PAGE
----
Thursday, October 09, 2008

Health Care for America NOW Launches Ad Against Walberg

The fun part about living in a district with lots of national attention is that you get to learn all about political groups you'd never heard of before.

The Hill reports:

Healthcare for America Now, a union-backed liberal health reform advocacy group, is making a $4.3 million ad buy in support of Barack Obama and other Democratic candidates.

Over the next two weeks, the organization will run ads on TV and radio attacking Republican presidential nominee Sen. John McCain (R-Ariz.) and seven GOP congressional candidates for their views on healthcare.


Echoing talking points used by Obama and his campaign, the ads claim that McCain’s health reform plan would cause 20 million people to lose employer-sponsored health insurance because of changes he would make to how those benefits are taxed.


Similar ads will air in the states and districts of four incumbent Republican lawmakers: Sen. John Sununu (N.H.) and Reps. Ric Keller (Fla.), Randy Kuhl (N.Y.) and Tim Walberg (Mich.).


On top of the multimillion-dollar advertising buy, Healthcare for America Now will spend $500,000 on direct mail and telephone campaigning.
It will be interesting to see the kind of impact they might have on the campaign. Personally, I'd like to see all candidates talk about health care more, and, to his credit, it's something Mark Schauer rarely fails to mention.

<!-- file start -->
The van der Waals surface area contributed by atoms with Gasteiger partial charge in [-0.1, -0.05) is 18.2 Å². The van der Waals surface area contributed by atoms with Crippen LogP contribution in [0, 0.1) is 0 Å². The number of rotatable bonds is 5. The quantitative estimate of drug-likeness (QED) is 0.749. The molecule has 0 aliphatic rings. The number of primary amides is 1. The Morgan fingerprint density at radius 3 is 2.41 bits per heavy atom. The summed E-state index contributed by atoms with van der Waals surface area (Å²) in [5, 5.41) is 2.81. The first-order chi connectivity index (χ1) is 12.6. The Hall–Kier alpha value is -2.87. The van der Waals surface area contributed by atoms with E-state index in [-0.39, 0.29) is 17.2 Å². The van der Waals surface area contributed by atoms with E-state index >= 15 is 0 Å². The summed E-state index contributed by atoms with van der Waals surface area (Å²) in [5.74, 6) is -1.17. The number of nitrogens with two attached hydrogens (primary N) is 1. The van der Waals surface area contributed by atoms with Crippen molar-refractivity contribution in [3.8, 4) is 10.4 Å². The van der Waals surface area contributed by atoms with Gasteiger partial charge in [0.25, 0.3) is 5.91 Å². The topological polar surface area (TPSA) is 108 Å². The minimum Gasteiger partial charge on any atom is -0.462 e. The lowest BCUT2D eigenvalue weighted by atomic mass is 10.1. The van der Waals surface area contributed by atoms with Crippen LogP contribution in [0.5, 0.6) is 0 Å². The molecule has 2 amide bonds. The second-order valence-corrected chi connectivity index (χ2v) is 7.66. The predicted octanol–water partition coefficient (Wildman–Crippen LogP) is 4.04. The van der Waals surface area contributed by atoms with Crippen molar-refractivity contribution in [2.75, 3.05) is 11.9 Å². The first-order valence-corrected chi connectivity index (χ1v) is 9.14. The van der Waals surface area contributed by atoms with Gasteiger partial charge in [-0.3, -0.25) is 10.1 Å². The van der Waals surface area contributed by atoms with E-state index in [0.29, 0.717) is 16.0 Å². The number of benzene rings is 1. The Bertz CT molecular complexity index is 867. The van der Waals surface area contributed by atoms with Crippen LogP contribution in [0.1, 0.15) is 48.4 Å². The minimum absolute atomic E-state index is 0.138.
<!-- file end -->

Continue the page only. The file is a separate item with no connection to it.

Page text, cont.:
With Health Care for America NOW, all I can hope is that the "telephone campaigning" doesn't include robocalls. Please, nobody likes those.

Here's the television ad they're running against Tim Walberg:

Ouch. Maybe I'm just a receptive audience, but I'd say that it's a pretty effective ad.

The bill they mention is HR 4460, the "Health Care Choice Act of 2007," of which Tim Walberg is a cosponsor. It was introduced but never made it out of committee, and for a good reason. The bill would allow health insurance companies to sell insurance across state lines, potentially opening you up to cheaper options, should you decide to purchase health insurance on your own.

However, by allowing health insurance companies to designate a "primary" state and making them exempt from the laws of all other "secondary" states in which they sell, that would mean insurers could choose as a "primary" state somewhere that, say, doesn't have a law requiring that they cover pre-existing conditions.

The ad says it would let the insurance companies "make the rules," and that's not quite true. It's more that it would let the insurance companies pick and choose which combination of rules they want to follow. (Thanks to Wikipedia and this blog for guiding me in the right direction.)

Anyway, that's the policy behind the ad. Now, back to the politics.

In addition to the television ad, Congressman Walberg is featured on a website they launched, Walberg's page, with a side-by-side comparison to Mark Schauer, leaves the reader with one clear conclusion-- Tim Walberg's not on your side. They also include a .pdf file with a good summary of Walberg's record on health care. It's certainly a must-read for anyone planning to talk with friends or relatives, and should be added to the talking points for Schauer volunteers going door-to-door.

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